Laya yoga: laya means “to reabsorb”, therefore, this yoga, through the reabsorption of all the energies and forces which are usually wasted, brings to the reawakening and the realization of that pure and bright conscience manifesting as kundalini sakti, and to the control and transformation of its highest expression of strength and power.

Raja yoga: for the development of the mind’s potential, with appropriate techniques, through the awakening of the psychic and spiritual centers of man.

Jnana yoga: for the realization of the knowledge of one’s Inner Self through relaxation techniques, jnana kriya, meditation and the study of texts.

Yoga cikitsa: holistic system of prevention, treatment and preservation of health, not only physical but also emotional, mental and spiritual.

The sadhana, or exercise of discipline, is the foundation of the spiritual path and those who devote themselves to the research of reality constantly follow it.
It is the most efficient way to face ourselves, examine our own life and our own actions through the bright crystal glass of observances and yoga ethics.
The real sadhana, practically, is certainly not the simply methodical repetition of the learned techniques but the constant application of the yogic principles; it is the ability to catch, in any contest and situation, the precious teachings offered by life.

Sadhana can only be learned, according to the tradition, from a Master, and an Ashram is the perfect place where to receive those teachings and put them into practice.
The ways are many, allowing every individual to find those that are more suitable to one’s needs and temperament.


“The Ascension happens in solitude, in a long and tortuous journey during which it is not possible to skip any step, no obstacles can be ignored and no test avoided.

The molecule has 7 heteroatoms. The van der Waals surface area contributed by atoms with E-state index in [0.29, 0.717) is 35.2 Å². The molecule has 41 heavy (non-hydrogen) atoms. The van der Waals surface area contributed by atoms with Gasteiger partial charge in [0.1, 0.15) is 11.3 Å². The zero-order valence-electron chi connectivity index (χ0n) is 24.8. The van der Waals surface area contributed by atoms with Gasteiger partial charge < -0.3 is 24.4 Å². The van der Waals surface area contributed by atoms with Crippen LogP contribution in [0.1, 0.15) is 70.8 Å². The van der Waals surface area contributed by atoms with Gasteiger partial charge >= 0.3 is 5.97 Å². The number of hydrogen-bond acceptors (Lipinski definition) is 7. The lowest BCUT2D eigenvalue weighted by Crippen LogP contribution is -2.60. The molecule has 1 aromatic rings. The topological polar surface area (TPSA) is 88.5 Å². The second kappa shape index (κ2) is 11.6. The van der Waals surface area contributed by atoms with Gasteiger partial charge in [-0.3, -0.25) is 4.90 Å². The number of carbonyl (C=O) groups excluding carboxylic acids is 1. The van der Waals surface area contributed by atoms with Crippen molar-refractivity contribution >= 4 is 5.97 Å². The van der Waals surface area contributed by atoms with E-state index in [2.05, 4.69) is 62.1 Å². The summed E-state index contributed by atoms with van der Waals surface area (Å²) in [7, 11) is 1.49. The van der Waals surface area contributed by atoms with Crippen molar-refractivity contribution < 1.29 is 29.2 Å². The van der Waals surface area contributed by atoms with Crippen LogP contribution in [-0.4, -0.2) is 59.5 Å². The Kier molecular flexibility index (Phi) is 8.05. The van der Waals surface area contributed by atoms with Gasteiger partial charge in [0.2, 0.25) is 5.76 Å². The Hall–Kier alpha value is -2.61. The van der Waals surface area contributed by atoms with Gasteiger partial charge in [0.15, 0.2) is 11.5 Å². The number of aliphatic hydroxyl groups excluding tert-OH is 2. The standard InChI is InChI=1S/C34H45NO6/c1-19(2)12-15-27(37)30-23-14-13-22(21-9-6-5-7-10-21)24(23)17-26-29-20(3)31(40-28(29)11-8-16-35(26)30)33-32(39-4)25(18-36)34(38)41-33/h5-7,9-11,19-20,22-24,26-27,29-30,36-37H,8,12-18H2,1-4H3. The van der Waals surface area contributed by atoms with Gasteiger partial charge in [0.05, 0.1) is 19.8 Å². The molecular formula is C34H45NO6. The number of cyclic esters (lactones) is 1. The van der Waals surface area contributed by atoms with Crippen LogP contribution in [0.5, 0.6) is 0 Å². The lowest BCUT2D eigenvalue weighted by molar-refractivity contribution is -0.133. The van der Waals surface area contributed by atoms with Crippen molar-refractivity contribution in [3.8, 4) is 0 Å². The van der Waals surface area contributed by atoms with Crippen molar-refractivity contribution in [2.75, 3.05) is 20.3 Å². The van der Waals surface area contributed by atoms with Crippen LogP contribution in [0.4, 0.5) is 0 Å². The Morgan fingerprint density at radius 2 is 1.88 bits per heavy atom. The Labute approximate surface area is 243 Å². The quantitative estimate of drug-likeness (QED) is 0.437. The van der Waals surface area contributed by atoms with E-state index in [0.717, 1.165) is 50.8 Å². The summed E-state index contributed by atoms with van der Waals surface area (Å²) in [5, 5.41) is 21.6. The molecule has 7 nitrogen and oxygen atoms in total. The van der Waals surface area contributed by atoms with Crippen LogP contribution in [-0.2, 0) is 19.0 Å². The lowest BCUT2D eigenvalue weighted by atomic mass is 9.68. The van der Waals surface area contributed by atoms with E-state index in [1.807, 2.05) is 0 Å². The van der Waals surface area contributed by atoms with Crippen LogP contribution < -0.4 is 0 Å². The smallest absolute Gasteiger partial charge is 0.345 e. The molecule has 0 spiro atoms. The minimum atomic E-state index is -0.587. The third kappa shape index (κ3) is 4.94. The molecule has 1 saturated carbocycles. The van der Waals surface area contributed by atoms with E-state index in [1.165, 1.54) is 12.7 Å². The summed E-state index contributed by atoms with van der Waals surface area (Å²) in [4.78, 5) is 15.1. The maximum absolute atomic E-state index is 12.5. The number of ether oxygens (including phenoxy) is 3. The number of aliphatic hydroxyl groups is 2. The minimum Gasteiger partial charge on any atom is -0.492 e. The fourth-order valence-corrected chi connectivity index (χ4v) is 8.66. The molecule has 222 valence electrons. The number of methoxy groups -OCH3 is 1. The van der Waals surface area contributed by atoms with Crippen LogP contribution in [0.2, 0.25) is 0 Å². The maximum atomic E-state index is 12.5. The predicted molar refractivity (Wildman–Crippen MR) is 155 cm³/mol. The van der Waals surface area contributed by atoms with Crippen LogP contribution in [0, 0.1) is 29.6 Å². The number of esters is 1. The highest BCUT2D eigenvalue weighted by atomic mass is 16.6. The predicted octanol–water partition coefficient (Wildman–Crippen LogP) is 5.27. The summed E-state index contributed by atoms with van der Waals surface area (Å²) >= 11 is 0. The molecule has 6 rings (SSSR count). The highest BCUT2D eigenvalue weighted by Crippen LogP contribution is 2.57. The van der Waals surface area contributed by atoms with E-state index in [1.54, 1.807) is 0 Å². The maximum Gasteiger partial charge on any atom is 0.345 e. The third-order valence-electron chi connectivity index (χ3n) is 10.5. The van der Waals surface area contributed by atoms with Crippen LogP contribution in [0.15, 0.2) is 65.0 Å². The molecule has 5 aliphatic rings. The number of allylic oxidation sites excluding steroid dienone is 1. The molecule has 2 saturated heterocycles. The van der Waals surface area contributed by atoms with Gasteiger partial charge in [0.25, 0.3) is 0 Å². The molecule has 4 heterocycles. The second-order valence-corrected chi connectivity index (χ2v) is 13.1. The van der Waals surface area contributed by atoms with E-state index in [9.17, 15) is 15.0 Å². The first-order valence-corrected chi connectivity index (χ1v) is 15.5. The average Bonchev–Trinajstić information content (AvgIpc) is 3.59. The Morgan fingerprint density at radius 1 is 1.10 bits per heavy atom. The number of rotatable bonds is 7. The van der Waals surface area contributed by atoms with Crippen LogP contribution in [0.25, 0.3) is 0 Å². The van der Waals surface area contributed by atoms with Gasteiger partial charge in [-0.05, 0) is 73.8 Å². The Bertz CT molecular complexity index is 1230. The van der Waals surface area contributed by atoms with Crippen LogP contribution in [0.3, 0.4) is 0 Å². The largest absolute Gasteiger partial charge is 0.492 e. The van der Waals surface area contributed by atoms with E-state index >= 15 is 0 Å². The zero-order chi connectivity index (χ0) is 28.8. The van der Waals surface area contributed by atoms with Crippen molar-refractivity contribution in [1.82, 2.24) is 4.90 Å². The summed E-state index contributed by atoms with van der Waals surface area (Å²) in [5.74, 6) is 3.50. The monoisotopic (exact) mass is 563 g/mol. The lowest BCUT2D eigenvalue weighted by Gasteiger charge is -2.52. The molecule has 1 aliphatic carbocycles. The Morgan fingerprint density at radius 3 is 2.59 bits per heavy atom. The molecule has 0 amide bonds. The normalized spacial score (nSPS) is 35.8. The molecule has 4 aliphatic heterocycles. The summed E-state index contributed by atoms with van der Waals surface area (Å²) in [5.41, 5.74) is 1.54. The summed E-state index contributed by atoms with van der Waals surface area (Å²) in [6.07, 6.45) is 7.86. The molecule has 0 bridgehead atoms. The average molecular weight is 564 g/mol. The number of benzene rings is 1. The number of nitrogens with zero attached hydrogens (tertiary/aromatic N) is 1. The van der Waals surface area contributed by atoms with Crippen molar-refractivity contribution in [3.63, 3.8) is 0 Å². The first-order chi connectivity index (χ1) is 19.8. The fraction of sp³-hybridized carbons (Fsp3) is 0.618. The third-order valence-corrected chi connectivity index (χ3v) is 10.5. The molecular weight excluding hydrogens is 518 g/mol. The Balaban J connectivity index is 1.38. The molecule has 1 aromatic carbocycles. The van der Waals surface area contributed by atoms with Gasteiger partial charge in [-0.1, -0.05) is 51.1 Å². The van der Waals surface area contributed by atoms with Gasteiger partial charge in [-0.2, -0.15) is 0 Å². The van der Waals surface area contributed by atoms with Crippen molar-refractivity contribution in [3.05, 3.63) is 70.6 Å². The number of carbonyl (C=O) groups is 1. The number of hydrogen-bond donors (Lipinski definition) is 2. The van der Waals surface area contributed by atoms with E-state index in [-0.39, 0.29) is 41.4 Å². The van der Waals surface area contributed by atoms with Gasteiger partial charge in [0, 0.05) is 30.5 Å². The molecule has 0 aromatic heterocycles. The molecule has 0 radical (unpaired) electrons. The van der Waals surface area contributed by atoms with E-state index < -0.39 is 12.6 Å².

Our inner temple is not only in the centre of our soul and conscience, it is also at the pinnacle of our pains, our desires, in that inaccessible place of our mental geography where the atmosphere is so bright and clear that everything living and growing in it seems to be animated by the same transparence, that same presence of happiness.”

Svami Yogananda Giri (from “Lettere a Svamiji” - Induismo nel mondo n. 3)

All disciplines belonging to the Hindu culture are based on a philosophical vision, on spiritual traditions and holy scriptures.

The different traditions are studied together with the sat darshana, the “six visions” or “six points of view” of reality, belonging to the six orthodox philosophical schools:

Mimamsa (ritualistic vision)
Vedanta (speculative-philosophical vision)
Nyaya (logical vision)
Vaisheshika (atomistic vision)
Samkhya (enumeration, investigation of the principles of the universe)
Yoga (experimental vision).

During the meetings, videos-films about the great epics or the life of spiritual characters and Indian mystics are shown, fostering the contemplation on philosophical and spiritual subjects.

Indian literature.

Reading and study of the various forms of the immense Indian literary production:

Mediaeval Literature,
Yoga texts,
Modern Literature.
Course on Sanskrit Language

An approach to the Sanskrit language, devanagari, the “writing of the Gods”, is fundamental for those who want to seriously study Indian culture and its disciplines.

In disciplines like Yoga and Ayurveda for example, the use of Sanskrit terms is fundamental. Knowing the pronunciation and the meaning of the words helps to better understand the symbolism, the spiritual and philosophical concepts, and the practices themselves.

The basic knowledge of Sanskrit language also allows one to gradually approach the reading of simple sloka or sutra from classical, philosophical and literary sources.

This ancient Indian science has its basis in the sacred scriptures of Hinduism, and works through a holistic integration of mind, body and spirit.

Ayurveda, like yoga, reminds man that the ultimate goal of life is true freedom from the dependence on the outside world.

Based on those ethical principles such as non-violence and the respect for nature, it deals mostly with the physical and therapeutic aspects, integrating with yoga at the level of spiritual aspects.

The metaphysical vision of the body and the methodology for the maintenance of health is concretized by a practical and detailed study of the human being through the elaboration of a complete medical system, including all the branches from surgery, geriatrics, gynecology, pediatrics, the science of rejuvenation… whose techniques have been used as example and are still today applied in modern medical science.